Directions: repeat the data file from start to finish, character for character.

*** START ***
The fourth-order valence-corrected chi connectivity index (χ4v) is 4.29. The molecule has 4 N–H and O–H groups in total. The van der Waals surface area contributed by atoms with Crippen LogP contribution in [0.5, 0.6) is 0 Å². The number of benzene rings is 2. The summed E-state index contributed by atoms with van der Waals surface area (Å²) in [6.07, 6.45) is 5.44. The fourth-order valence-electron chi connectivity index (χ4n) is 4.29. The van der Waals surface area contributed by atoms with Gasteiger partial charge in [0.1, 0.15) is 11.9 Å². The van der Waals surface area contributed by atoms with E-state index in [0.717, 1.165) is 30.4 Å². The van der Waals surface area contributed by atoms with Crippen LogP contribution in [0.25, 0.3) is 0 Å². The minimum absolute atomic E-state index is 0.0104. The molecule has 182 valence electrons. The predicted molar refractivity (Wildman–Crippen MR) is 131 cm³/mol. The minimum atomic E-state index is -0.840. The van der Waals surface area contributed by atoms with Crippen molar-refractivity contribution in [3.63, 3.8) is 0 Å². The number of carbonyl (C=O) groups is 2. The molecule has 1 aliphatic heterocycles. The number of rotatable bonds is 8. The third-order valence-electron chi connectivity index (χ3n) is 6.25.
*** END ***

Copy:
The fourth-order valence-corrected chi connectivity index (χ4v) is 4.29. The molecule has 4 N–H and O–H groups in total. The van der Waals surface area contributed by atoms with Crippen LogP contribution in [0.5, 0.6) is 0 Å². The number of benzene rings is 2. The summed E-state index contributed by atoms with van der Waals surface area (Å²) in [6.07, 6.45) is 5.44. The fourth-order valence-electron chi connectivity index (χ4n) is 4.29. The van der Waals surface area contributed by atoms with Gasteiger partial charge in [0.1, 0.15) is 11.9 Å². The van der Waals surface area contributed by atoms with E-state index in [0.717, 1.165) is 30.4 Å². The van der Waals surface area contributed by atoms with Crippen LogP contribution in [0.25, 0.3) is 0 Å². The minimum absolute atomic E-state index is 0.0104. The molecule has 182 valence electrons. The predicted molar refractivity (Wildman–Crippen MR) is 131 cm³/mol. The minimum atomic E-state index is -0.840. The van der Waals surface area contributed by atoms with Crippen molar-refractivity contribution in [3.63, 3.8) is 0 Å². The number of carbonyl (C=O) groups is 2. The molecule has 1 aliphatic heterocycles. The number of rotatable bonds is 8. The third-order valence-electron chi connectivity index (χ3n) is 6.25.